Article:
With his aunt’s mural being the link between worlds it is clear that Jack is the destined hero the kingdom is after, but this element is not really addressed once Jack is in Karandur. Before he lands in the world there is a great and very detailed description of the mural that creates a great image in your mind, but I would have liked a little bit more focus on the house and what the connection  was (if any) between it and Karandur. That may have been a personal issue though and you do get caught up in the story quite quickly to really get to think about it. Hopefully this is something that is addressed in later books though because it could be an interesting addition.

Overall the narrative itself is interesting, and I thought the writing style was suitable for the intended audience and the characters were intriguing. And aside from feeling a little let down by the lack of information in parts and some unanswered questions the story was still engaging and enjoyable to read. There is definitely the start of a good series here, one that Storm will hopefully continue to expand and develop on further as we follow these characters in finishing off their quest to save the kingdom.

Chitty Chitty Bang Bang by Ian Fleming


Today marks the 106th birthday of author Ian Fleming, best known for his novels turned movies about 007 spy James Bond. However, writing novels is not how Fleming started out. Born in 1908, Fleming was the second of four bothers to parents Valentine and Eve. Valentine was a Member of Parliment for Henley in London and they lived in the wealthy district of Mayfair. Just before Fleming’s ninth birthday his father was killed in the First World War, and family friend and fellow officer, Winston Churchill wrote the obituary.

Fleming had a range of jobs, he attempted a career in the army, failing his officer’s exam and his attempt to get into the Foreign Office, he instead joined the Reuters news agency. It was here he learnt the basics of journalism and relished in reporting on the espionage trial in Russia. He left this position and worked in a bank in London before moving onto a stockbroker company. He soon changed jobs again and became, unexpectedly, the personal assistant to the Director of the Naval Intelligence, a job that transformed his life.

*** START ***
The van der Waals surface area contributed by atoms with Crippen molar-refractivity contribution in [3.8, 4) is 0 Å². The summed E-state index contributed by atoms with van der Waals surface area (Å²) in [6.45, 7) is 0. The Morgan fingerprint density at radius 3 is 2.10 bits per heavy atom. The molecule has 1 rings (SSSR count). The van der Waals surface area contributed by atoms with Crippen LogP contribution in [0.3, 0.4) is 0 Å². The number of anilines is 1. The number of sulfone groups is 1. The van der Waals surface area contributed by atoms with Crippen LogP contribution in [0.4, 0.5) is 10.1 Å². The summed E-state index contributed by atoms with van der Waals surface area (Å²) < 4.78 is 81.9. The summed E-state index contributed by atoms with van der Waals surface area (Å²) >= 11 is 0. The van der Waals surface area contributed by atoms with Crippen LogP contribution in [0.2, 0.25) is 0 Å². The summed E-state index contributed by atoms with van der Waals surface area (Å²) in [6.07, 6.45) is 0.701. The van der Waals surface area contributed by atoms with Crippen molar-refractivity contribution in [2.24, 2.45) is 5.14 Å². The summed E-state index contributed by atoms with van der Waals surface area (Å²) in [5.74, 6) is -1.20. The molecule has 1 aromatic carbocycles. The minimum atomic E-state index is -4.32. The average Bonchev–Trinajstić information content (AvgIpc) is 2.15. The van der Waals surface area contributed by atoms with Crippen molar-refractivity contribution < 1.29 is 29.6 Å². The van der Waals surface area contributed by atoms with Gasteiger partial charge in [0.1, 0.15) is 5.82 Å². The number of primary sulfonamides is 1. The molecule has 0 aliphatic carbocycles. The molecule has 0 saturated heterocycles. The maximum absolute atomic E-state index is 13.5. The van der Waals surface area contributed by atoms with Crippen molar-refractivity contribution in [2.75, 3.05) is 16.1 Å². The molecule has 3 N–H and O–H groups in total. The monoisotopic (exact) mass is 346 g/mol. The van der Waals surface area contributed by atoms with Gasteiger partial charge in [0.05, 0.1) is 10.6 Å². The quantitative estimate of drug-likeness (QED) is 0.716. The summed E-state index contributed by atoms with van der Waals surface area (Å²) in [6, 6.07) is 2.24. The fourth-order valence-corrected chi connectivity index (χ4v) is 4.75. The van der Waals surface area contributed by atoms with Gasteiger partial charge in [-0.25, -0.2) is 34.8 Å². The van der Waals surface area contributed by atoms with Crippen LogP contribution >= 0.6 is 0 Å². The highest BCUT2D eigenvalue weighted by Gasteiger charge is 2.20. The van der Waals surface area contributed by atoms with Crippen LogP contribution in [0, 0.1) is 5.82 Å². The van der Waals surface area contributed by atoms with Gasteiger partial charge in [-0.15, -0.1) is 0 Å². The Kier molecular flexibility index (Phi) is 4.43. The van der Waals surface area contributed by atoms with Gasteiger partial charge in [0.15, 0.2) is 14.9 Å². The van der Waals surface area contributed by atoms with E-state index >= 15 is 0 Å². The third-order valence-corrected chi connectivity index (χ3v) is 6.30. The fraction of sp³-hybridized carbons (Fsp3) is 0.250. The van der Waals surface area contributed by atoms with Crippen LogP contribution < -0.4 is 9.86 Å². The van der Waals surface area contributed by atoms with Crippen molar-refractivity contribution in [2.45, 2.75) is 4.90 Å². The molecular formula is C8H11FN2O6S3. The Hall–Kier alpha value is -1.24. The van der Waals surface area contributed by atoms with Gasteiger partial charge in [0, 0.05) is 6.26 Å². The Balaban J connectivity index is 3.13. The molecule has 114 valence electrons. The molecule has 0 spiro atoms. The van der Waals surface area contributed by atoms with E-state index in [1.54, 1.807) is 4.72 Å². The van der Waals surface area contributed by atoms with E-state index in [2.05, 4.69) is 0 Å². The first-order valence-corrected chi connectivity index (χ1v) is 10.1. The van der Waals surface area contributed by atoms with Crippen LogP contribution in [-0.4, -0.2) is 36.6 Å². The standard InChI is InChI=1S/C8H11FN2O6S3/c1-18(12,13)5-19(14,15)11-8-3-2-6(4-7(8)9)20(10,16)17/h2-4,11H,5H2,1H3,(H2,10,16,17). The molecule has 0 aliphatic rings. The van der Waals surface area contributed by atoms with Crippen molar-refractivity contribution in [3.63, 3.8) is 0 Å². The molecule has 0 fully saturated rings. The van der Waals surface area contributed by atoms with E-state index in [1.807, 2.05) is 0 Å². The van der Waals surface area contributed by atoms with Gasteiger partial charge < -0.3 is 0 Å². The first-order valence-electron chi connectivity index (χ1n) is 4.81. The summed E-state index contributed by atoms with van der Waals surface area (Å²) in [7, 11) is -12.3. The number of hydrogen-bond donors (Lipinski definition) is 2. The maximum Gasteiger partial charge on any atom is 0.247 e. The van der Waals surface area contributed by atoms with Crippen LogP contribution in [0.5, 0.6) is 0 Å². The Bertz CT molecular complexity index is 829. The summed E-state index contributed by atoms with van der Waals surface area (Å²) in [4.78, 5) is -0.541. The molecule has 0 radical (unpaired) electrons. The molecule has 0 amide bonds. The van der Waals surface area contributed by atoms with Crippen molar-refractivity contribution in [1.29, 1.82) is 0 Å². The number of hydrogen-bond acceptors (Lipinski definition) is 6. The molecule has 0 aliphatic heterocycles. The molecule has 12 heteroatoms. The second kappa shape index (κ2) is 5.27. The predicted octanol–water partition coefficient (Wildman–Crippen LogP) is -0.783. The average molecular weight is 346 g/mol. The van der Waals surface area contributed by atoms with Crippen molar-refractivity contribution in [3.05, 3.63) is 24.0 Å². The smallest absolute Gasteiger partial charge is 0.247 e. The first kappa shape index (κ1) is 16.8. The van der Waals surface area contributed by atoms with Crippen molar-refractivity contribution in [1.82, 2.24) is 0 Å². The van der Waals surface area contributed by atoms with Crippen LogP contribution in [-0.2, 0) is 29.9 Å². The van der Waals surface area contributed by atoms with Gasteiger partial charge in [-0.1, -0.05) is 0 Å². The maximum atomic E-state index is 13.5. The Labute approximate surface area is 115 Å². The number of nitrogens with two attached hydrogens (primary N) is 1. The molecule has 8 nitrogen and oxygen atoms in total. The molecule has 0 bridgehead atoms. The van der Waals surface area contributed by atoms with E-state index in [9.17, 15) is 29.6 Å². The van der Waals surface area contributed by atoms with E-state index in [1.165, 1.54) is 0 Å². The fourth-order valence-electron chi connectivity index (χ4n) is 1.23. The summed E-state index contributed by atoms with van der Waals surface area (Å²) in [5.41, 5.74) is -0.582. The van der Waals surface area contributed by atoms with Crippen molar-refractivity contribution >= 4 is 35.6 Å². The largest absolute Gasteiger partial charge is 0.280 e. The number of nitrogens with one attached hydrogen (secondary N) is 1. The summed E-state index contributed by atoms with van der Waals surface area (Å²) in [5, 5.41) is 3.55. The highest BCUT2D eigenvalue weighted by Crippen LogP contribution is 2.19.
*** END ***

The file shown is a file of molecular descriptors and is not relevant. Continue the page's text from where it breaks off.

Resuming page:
The first Bond novel, Casino Royal, was written in 1953, with one being released every year afterwards until 1966. Fleming had a major impact on British culture and there is a lot written about him. I could spent forever discussing all the things he did, especially about James Bond, so instead I suggest you check out the superb official website. Here you will find video, details information about Fleming’s life, his creation of the Bond novels, as well as his literary career, family, and even trivia.

Fleming is the kind of author I know of, but know little about aside from what he wrote. I have not read any of the James Bond novels, and I do not feel qualified to discuss them but there has been so much written about them it is worth looking up to find about the themes, ideas, and style through Flemings many books. I have however, read Chitty Chitty Bang Bang.

I’m not sure how many people know that the creator of the suave spy James Bond is also the creator of the magical flying car that was turned into a wonderful movie with Dick Van Dyke but this little story is one that continues to delight. Three additions to the series were added by Frank Cottrell Boyce that carries on the magical adventures of the car, each having a new adventure and going new places..

Chitty Chitty Bang Bang was a story created for Fleming’s son Caspar. In 1962 when Dr. No was being turned into a film, Fleming suffered a heart attack and was under orders not to work, instead he hand wrote Chitty Chitty Bang Bang, the story of adventures with a family and their magical car.


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Published: 22 October 19643349b-goodreads-button
Junior Fiction
★   ★   ★   ★   – 4 Stars